I looked upon her with wonder. I said: “Thou dost not understand; thou canst not know. Treachery and coldness from those thou hast most trusted, misunderstanding, doubt — these are the least of the evils which will afflict thee. Child! I feel I cannot explain, nor can you comprehend, what slavery, and vice, and calumny, and poverty, and unjust scorn of thy fellows, and the torturing of conscience and self-mistrust mean! Every mortal has to learn. Make her not a mortal, my mother!'
• Cease: I had rather thou never camest into my presence than hear such words from thee. What hast thou done in the world? The doing much, the doing good, the constant labor, saves one from such thoughts as thou hast.'
• I have labored, and toiled, and borne the burden and the heat of the day, and have reaped in a harvest of nothingness. My work has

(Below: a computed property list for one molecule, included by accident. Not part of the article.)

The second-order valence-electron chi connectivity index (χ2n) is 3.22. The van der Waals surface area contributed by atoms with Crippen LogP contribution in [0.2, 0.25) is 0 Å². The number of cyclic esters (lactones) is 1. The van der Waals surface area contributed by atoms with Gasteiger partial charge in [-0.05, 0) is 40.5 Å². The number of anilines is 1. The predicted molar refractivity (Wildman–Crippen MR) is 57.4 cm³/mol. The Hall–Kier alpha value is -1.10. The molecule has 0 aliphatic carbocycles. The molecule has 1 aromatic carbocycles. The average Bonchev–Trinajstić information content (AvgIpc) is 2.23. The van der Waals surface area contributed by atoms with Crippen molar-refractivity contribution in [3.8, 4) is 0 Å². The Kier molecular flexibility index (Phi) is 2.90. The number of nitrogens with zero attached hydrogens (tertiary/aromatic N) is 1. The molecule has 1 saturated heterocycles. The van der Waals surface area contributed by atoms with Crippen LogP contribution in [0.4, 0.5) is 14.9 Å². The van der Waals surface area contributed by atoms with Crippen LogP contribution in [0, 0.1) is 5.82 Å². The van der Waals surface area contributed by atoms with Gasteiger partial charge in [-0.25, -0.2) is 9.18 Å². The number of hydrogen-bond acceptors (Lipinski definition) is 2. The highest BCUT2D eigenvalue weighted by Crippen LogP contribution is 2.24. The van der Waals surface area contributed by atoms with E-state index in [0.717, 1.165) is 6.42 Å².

been done for naught; my hopes have proved themselves altogether vanity. Oh, I have toiled! Do not add to my cup of bitterness by doubting that assurance.'
* Now, how shall I give into thy hands the care of this dear soul? I would that thou hadst never come here, daughter. Yet it is as well. She will not now grow up in the world, cherishing fancies, and thoughts, and hopes, that must all in turn wither. She will live a fuller and a nobler life, because prepared for all that awaits. But you have taken from her the sweet blessing of youth; you have robbed her existence of all romance. Little one, dost thou dare go?'
- a thousand times yes! What is that slavery, and that horrible wrong; that coldness, and treachery, and poverty? I will give myself to laboring, that it may be done away. I will fight against that sin! Sister, surely thou hast so labored ?'
I looked upon her conscience-struck, awed, and half afraid, and I was forced to answer · No!'
My reader, God save you the anguish of being compelled to answer in such a manner when that question shall be asked you. 'Go back, and rejoice then that there is time,' my mother said. When you come again, then will you be satisfied with your work, my child. I give to you a holy work. I make you an apostle. Speak out among your fellows, and with no whispered words, of that which you do know. Smile thou never on sin: if it stands before thee clothed in the purple, scorn it!